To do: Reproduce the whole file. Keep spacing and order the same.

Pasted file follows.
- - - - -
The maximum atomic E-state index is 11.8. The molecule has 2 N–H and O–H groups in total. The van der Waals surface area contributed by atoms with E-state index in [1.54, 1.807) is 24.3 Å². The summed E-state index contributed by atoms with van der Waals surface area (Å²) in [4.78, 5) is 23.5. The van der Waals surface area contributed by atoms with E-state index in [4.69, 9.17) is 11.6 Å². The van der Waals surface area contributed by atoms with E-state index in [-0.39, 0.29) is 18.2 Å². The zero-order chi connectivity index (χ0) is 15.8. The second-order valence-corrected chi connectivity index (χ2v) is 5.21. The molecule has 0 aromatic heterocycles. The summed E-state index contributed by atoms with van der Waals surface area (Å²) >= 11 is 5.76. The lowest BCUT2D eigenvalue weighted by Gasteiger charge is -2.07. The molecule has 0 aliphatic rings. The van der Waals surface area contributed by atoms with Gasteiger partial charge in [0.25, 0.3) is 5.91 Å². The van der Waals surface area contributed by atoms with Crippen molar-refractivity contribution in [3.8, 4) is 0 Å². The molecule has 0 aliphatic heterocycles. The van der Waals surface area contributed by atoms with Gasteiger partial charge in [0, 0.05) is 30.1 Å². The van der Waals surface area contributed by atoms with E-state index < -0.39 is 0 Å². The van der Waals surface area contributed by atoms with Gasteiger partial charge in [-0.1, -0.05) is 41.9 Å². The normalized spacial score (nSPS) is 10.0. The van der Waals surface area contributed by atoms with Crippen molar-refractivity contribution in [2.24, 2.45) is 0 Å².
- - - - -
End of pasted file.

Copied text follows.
The maximum atomic E-state index is 11.8. The molecule has 2 N–H and O–H groups in total. The van der Waals surface area contributed by atoms with E-state index in [1.54, 1.807) is 24.3 Å². The summed E-state index contributed by atoms with van der Waals surface area (Å²) in [4.78, 5) is 23.5. The van der Waals surface area contributed by atoms with E-state index in [4.69, 9.17) is 11.6 Å². The van der Waals surface area contributed by atoms with E-state index in [-0.39, 0.29) is 18.2 Å². The zero-order chi connectivity index (χ0) is 15.8. The second-order valence-corrected chi connectivity index (χ2v) is 5.21. The molecule has 0 aromatic heterocycles. The summed E-state index contributed by atoms with van der Waals surface area (Å²) >= 11 is 5.76. The lowest BCUT2D eigenvalue weighted by Gasteiger charge is -2.07. The molecule has 0 aliphatic rings. The van der Waals surface area contributed by atoms with Gasteiger partial charge in [0.25, 0.3) is 5.91 Å². The van der Waals surface area contributed by atoms with Crippen molar-refractivity contribution in [3.8, 4) is 0 Å². The molecule has 0 aliphatic heterocycles. The van der Waals surface area contributed by atoms with Gasteiger partial charge in [0, 0.05) is 30.1 Å². The van der Waals surface area contributed by atoms with E-state index < -0.39 is 0 Å². The van der Waals surface area contributed by atoms with Gasteiger partial charge in [-0.1, -0.05) is 41.9 Å². The normalized spacial score (nSPS) is 10.0. The van der Waals surface area contributed by atoms with Crippen molar-refractivity contribution in [2.24, 2.45) is 0 Å².